Hero dogs: Marine Cpl. John Dolezal poses with Cchaz, a Belgian Malinois, at Twentynine Palms in California.

Photo: © Adam Ferguson/National Geographic

National Geographic June coverMarine Cpl. John Dolezal poses with Cchaz, a Belgian Malinois, at Twentynine Palms in California. (Wondering about that spelling? Dogs bred at Lackland Air Force Base in Texas, the military’s primary canine facility, are given names that begin with a double letter.)

This photo and the ones below it are part of photographer Adam Ferguson's touching series about military working dogs to be published in the June issue of National Geographic magazine.

The scouting, tracking and sentry skills of dogs have been used on the front lines of some of the most dangerous battlefields in history. Working dogs of today still hold an important place in military operations, not to mention the hearts of their handlers.

In the video below, we learn about one particular dog, Layka, and her handler, Staff Sgt. Julian McDonald. Layka lost a leg after being shot four times at point-blank range during a firefight in Afghanistan.

Accompanying the images and video is a story by writer Michael Paterniti that explores the relationship between Marine dog handler Jose Armenta and his beloved German shephard, Zenit (both seen in the photo below).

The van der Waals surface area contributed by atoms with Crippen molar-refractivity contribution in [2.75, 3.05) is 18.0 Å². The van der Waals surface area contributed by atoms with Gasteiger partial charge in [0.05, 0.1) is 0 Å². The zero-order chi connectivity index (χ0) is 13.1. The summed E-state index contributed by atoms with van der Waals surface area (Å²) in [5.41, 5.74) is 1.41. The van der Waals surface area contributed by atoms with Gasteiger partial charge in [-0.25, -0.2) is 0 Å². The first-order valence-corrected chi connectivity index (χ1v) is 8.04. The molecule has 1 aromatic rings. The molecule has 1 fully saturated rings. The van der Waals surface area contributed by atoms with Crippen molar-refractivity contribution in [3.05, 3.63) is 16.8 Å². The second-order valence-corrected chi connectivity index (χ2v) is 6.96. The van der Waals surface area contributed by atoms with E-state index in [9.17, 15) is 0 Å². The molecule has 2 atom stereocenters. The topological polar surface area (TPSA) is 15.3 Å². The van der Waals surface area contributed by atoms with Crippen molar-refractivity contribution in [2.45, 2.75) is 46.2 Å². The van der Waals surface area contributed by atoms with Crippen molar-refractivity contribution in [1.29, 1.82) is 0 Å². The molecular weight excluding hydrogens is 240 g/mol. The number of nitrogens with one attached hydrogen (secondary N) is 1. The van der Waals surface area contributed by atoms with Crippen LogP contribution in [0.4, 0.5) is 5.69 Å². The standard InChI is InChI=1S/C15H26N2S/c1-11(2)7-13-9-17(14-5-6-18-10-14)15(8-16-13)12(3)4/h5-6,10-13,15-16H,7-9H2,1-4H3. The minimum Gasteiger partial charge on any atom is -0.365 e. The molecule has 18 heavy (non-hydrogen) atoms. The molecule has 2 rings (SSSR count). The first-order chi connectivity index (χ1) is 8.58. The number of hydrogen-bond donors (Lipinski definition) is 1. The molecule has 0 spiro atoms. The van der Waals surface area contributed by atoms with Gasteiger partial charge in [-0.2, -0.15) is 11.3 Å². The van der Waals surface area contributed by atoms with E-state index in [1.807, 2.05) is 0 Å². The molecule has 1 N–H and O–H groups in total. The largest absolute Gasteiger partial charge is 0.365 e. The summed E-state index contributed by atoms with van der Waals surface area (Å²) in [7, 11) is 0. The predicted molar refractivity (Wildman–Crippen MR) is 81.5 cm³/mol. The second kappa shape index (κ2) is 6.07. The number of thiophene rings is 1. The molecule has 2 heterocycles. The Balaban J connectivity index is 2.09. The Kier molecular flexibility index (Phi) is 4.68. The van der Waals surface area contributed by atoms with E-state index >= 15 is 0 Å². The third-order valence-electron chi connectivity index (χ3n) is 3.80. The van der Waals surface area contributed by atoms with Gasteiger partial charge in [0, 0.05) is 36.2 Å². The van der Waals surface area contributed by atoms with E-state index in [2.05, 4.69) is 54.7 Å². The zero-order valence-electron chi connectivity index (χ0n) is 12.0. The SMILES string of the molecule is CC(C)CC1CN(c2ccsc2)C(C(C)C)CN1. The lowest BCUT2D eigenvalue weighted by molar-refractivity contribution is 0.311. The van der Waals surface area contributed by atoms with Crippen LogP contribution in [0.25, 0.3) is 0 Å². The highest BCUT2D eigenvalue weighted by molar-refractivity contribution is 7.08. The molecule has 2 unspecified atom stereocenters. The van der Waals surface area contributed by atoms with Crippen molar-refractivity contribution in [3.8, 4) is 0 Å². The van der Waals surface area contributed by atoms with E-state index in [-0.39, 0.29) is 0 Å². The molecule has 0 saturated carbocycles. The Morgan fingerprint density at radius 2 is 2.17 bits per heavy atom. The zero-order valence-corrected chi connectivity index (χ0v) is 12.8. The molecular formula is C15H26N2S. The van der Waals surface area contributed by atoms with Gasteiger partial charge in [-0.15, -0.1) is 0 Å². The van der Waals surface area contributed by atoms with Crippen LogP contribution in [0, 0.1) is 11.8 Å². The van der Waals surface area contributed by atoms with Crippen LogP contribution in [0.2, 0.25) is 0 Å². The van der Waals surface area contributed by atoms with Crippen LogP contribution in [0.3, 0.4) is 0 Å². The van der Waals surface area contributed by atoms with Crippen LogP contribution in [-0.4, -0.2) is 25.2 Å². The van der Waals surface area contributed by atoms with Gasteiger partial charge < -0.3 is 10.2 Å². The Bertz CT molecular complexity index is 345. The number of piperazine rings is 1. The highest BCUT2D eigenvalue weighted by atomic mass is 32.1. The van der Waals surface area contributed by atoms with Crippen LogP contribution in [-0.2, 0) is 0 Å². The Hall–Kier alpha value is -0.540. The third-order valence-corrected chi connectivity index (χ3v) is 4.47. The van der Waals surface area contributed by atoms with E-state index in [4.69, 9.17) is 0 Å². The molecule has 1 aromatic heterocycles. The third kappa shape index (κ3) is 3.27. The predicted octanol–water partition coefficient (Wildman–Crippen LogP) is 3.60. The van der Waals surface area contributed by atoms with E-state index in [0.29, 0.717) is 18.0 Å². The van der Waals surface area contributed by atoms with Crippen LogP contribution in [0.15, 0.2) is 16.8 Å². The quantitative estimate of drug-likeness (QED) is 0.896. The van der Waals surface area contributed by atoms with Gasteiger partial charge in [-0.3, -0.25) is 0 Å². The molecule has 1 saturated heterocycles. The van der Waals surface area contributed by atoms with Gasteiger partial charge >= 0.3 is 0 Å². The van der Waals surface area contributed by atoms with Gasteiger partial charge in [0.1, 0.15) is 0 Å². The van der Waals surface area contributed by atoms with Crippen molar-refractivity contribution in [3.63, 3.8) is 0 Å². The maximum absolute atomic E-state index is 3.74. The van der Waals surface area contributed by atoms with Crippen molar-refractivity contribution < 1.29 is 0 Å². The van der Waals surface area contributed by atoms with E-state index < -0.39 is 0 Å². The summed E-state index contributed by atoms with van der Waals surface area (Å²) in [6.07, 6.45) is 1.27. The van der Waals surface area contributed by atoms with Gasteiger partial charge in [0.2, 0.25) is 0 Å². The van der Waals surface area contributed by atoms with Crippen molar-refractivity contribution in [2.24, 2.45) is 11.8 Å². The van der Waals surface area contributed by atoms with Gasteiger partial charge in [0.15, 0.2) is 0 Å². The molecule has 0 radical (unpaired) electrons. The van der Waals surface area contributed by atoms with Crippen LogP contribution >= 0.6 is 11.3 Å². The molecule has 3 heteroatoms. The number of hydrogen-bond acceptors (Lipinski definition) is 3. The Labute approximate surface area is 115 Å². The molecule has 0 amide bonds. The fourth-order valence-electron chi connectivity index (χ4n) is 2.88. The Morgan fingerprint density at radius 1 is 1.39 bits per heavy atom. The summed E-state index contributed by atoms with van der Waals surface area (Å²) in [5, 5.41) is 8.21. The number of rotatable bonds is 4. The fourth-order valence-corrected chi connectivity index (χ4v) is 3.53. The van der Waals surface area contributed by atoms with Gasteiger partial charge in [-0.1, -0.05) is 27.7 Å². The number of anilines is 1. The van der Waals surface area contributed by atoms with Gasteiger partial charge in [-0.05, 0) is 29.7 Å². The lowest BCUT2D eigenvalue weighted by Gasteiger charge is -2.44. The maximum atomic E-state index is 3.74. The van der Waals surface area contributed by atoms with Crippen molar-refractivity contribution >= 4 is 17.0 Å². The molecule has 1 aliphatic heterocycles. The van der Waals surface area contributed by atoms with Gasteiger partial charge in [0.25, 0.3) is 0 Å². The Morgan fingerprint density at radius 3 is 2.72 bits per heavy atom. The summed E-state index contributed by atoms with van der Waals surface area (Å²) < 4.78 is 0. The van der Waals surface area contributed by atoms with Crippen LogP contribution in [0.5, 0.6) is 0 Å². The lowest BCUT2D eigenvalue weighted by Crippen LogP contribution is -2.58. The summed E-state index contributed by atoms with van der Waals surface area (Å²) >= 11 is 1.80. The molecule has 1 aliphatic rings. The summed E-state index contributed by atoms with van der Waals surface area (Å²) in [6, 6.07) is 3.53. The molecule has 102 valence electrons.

Hero dogs: Eliana and Jose Armenta relax with their Boston terriers, Oreo and Sassy, and their German shepherd, Zenit.

Photo: © Adam Ferguson/National Geographic

Eliana and Jose Armenta relax with their Boston terriers, Oreo and Sassy, and their German shepherd, Zenit. A retired Marine dog handler, Jose lost his legs in an IED blast while on patrol with Zenit. In 2012 he adopted Zenit. “Dogs complete our family,” he says, a family soon to include a baby.

 
Hero dogs: Sergeant Cartwright has Isaac sniff for weapons and explosives in a basement in Kandahar.

Photo: © Adam Ferguson/National Geographic

Sergeant Cartwright has Isaac sniff for weapons and explosives in a basement in Kandahar. A dog is trained to sit or lie down and not bark when it locates a target scent. The handler rewards the dog by letting it chew on its toy.

 
Hero dogs: Army Staff Sgt. Jason Cartwright bonds with his Labrador retriever, Isaac.

Photo: © Adam Ferguson/National Geographic

Army Staff Sgt. Jason Cartwright bonds with his Labrador retriever, Isaac, during a mission to disrupt a Taliban supply route. Dogs are very sensitive to their handlers’ emotions. Says Jay Crafter, a trainer for the military, “If you’re having a bad day, your dog is going to have a bad day.”

 
Hero dogs: Sergeant Bourgeois clips Oopey’s toenails

Photo: © Adam Ferguson/National Geographic

Sergeant Bourgeois clips Oopey’s toenails before a mission in Afghanistan. Handlers care for their dogs’ every need, learning canine CPR as well as how to spot canine post-traumatic stress disorder, which afflicts some 5 percent of deployed dogs.

 
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Catie Leary is a photo editor at Mother Nature Network. Follow her on Twitter and Google+.